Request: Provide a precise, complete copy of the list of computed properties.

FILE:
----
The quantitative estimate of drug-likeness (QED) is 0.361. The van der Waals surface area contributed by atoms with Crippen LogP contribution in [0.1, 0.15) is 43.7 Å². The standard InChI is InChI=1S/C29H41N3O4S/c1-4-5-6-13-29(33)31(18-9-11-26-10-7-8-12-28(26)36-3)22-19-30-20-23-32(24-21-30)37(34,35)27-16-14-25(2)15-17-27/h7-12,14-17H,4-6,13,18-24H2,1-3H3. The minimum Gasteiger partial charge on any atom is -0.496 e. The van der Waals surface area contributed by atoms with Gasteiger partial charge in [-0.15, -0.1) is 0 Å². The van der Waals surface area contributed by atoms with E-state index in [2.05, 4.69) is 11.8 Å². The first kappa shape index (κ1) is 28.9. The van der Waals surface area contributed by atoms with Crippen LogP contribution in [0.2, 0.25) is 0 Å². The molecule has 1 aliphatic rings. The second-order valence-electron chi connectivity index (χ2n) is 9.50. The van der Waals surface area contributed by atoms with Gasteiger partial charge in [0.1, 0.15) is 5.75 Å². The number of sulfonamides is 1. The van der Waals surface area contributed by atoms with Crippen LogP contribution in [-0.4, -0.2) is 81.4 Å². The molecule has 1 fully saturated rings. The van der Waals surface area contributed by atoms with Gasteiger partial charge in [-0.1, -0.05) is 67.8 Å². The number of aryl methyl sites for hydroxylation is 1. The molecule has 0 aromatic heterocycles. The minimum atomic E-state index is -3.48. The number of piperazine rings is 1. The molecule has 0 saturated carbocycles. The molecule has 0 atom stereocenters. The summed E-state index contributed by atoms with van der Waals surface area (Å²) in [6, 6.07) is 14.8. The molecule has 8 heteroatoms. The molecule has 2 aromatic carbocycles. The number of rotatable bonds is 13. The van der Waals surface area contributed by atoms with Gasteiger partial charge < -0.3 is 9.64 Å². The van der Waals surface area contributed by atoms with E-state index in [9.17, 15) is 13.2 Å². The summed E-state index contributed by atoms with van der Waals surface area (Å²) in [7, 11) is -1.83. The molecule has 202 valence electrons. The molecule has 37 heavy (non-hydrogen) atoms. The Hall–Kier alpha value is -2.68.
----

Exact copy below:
The quantitative estimate of drug-likeness (QED) is 0.361. The van der Waals surface area contributed by atoms with Crippen LogP contribution in [0.1, 0.15) is 43.7 Å². The standard InChI is InChI=1S/C29H41N3O4S/c1-4-5-6-13-29(33)31(18-9-11-26-10-7-8-12-28(26)36-3)22-19-30-20-23-32(24-21-30)37(34,35)27-16-14-25(2)15-17-27/h7-12,14-17H,4-6,13,18-24H2,1-3H3. The minimum Gasteiger partial charge on any atom is -0.496 e. The van der Waals surface area contributed by atoms with Gasteiger partial charge in [-0.15, -0.1) is 0 Å². The van der Waals surface area contributed by atoms with E-state index in [2.05, 4.69) is 11.8 Å². The first kappa shape index (κ1) is 28.9. The van der Waals surface area contributed by atoms with Crippen LogP contribution in [0.2, 0.25) is 0 Å². The molecule has 1 aliphatic rings. The second-order valence-electron chi connectivity index (χ2n) is 9.50. The van der Waals surface area contributed by atoms with Gasteiger partial charge in [0.1, 0.15) is 5.75 Å². The number of sulfonamides is 1. The van der Waals surface area contributed by atoms with Crippen LogP contribution in [-0.4, -0.2) is 81.4 Å². The molecule has 1 fully saturated rings. The van der Waals surface area contributed by atoms with Gasteiger partial charge in [-0.1, -0.05) is 67.8 Å². The number of aryl methyl sites for hydroxylation is 1. The molecule has 0 aromatic heterocycles. The minimum atomic E-state index is -3.48. The number of piperazine rings is 1. The molecule has 0 saturated carbocycles. The molecule has 0 atom stereocenters. The summed E-state index contributed by atoms with van der Waals surface area (Å²) in [6, 6.07) is 14.8. The molecule has 8 heteroatoms. The molecule has 2 aromatic carbocycles. The number of rotatable bonds is 13. The van der Waals surface area contributed by atoms with Gasteiger partial charge < -0.3 is 9.64 Å². The van der Waals surface area contributed by atoms with E-state index in [9.17, 15) is 13.2 Å². The summed E-state index contributed by atoms with van der Waals surface area (Å²) in [7, 11) is -1.83. The molecule has 202 valence electrons. The molecule has 37 heavy (non-hydrogen) atoms. The Hall–Kier alpha value is -2.68.